Double Victory: Minorities and Women During World War II
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Specialized, highly skilled, elite troops. Rangers were often the first to fight, and generally conducted raids and other specialized tasks, frequently in advance of an amphibious assault. But because of their training, commando troops were often employed in patrolling and sniping after a landing and on occasion served as bodyguards for prominent figures. All rangers and commandos were trained in infantry skills as well as close-quarter battle techniques. They were adept with rifles, knives, grenades, and blunt instruments. Their fitness was paramount, and they were conditioned through long training to make their way across many miles of terrain to reach their objectives. They were self-reliant, resourceful, and aggressive.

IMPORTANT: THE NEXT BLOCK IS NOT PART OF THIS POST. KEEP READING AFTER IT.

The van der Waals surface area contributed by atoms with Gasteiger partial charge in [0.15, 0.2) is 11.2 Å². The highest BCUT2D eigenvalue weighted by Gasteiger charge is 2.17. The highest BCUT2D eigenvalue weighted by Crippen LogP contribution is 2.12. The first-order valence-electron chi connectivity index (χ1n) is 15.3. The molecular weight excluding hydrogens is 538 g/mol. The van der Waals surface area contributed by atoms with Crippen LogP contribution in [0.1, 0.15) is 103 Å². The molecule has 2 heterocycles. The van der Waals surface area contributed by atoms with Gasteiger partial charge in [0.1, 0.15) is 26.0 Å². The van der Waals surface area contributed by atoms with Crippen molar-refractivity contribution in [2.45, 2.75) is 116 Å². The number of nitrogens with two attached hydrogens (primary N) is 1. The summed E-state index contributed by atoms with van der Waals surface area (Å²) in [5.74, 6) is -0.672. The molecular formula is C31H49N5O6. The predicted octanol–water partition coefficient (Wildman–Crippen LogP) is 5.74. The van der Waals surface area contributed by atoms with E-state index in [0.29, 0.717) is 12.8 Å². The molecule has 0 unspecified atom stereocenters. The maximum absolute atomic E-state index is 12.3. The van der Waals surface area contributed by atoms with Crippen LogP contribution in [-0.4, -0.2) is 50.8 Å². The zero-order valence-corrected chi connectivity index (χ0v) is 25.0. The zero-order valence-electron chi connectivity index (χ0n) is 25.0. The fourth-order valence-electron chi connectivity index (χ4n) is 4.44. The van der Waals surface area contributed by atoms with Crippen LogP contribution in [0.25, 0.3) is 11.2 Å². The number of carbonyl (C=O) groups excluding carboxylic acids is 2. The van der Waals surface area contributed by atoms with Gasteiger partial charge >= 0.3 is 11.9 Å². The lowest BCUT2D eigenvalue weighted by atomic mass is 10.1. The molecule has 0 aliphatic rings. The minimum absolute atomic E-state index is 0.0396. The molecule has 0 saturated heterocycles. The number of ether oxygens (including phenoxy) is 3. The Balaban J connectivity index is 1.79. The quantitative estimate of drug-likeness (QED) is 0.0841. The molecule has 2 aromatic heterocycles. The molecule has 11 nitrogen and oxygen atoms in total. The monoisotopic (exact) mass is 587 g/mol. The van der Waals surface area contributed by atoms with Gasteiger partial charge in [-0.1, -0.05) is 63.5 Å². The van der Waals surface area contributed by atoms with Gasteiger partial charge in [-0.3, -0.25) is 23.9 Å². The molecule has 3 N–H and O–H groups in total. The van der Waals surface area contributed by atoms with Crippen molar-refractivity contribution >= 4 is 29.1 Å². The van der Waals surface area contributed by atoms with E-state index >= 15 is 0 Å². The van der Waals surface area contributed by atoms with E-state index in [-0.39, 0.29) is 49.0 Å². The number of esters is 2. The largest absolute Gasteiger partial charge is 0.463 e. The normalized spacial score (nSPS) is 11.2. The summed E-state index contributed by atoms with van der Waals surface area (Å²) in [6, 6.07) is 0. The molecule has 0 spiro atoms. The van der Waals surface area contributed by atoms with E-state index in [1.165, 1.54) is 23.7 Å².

Britain formed its first commandos in southern England in June 1940, just after the evacuation of the British Expeditionary Force from France. A designated British commando unit was the equivalent of a battalion and consisted of 10 troops of 50 men each. On formation and during their initial training, the first commando troops were given a ration allowance and billeted in local houses, where they were responsible for their own discipline and were made to rely on their initiative and self-motivation. In October 1940, Number 3 Commando, with a total of 475 officers and men, moved to the Combined Training Centre at Inverary in Scotland. Other commando units were also forming at the time.